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Mobility requires more than just a BYOD policy

The iPhone came out in 2007, but it’s taken nearly a decade for many IT admins to wrap their heads around mobility in the enterprise. Eight years later, a good chunk of organizations now acknowledge that employees work from their smartphones and tablets, which means IT has to create a secure environment for corporate data.

In this month’s issue of Modern Mobility, news writer Ramin Edmond explains how that strategy has evolved from simple BYOD policies to focus on the applications and data on the device. IT needs to support mobility with a holistic strategy that includes enterprise file sync-and-share (EFSS), mobile content management and enterprise mobility management (EMM) software.

The trick is to avoid treating mobile devices like desktops. IT pros have spent years managing and securing a mostly homogenous collection of Windows desktops and laptops, but mobility requires a more flexible strategy. Most companies’ PCs all run the same version of Windows and include roughly the same hardware, but a group of five employees could be using five different mobile devices, each running a different OS version.

Plus, workers don’t want to give IT the same control over their personally-owned device as it has over corporate-owned PCs. File-sharing services can help IT shops achieve their mobile security goals while still allowing employees to share data with each other and across devices.

“Tools like Box allow us to open that up a little bit more with no data being stored locally,” said Dominic Namnath, CIO at the Santa Barbara, Calif. nonprofit Tri-Counties Regional Center, in this month’s cover story. “That’s a huge difference for us from a security standpoint.”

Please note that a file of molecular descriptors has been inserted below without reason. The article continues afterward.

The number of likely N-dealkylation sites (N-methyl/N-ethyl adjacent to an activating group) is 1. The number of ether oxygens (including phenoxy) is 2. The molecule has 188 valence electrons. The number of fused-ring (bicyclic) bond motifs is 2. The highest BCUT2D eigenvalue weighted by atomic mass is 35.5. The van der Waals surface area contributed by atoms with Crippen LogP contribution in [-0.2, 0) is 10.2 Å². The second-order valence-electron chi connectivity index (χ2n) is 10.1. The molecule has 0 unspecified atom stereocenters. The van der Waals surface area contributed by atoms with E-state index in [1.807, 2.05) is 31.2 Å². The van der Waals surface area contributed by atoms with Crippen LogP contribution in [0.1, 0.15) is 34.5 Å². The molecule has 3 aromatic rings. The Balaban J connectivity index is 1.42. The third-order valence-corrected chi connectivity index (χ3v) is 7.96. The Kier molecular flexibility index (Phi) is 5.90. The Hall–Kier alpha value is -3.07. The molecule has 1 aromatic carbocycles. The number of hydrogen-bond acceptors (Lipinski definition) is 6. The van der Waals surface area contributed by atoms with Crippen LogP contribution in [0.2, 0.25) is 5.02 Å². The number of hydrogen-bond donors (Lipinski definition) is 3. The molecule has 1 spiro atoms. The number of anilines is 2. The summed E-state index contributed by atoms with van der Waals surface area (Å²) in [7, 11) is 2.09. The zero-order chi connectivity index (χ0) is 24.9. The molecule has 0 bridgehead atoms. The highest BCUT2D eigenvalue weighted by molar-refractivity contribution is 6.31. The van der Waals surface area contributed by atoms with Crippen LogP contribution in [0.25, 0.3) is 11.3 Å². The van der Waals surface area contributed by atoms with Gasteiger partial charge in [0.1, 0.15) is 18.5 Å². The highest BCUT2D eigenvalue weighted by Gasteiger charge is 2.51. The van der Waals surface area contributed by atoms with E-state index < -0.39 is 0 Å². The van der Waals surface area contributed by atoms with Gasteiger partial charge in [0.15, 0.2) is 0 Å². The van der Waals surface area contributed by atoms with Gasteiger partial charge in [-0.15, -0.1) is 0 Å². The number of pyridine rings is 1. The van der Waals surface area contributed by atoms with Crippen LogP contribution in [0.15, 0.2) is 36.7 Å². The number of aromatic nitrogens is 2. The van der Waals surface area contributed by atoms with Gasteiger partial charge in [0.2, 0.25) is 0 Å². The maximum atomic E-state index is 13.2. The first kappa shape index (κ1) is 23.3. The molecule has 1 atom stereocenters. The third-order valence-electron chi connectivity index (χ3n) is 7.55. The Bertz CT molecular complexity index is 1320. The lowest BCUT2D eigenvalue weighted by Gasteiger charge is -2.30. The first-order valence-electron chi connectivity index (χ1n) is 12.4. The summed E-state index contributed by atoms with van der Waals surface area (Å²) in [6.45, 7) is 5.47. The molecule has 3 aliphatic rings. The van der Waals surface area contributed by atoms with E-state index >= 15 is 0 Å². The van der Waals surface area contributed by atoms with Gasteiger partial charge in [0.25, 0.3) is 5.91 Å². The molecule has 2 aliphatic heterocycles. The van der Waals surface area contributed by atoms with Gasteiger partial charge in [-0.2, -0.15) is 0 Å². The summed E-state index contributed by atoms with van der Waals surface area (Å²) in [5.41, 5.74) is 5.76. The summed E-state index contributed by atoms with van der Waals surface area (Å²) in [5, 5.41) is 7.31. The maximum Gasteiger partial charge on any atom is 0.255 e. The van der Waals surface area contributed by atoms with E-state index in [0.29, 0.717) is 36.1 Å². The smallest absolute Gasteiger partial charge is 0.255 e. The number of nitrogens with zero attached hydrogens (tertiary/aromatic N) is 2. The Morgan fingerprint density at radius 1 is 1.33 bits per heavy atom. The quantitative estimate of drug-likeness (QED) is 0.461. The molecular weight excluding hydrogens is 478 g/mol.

Box is just one example of the EFSS products out there to help employees work safely on mobile devices. It still makes sense to keep track of and control which devices and OS versions access the network, but by also focusing on the content level, IT can safeguard most mobile endpoints.

“IT needs to focus on securing its data,” said Sean Ginevan, senior director of strategy at EMM provider MobileIron. Ginevan suggested that IT should focus on three questions when it comes to BYOD: What type of data will make workers more productive by having mobile access to it? What are the security implications of that access? And what model makes sense for providing that access?

If you’re still approaching mobility with a device-centric mindset, it’s time to reevaluate.

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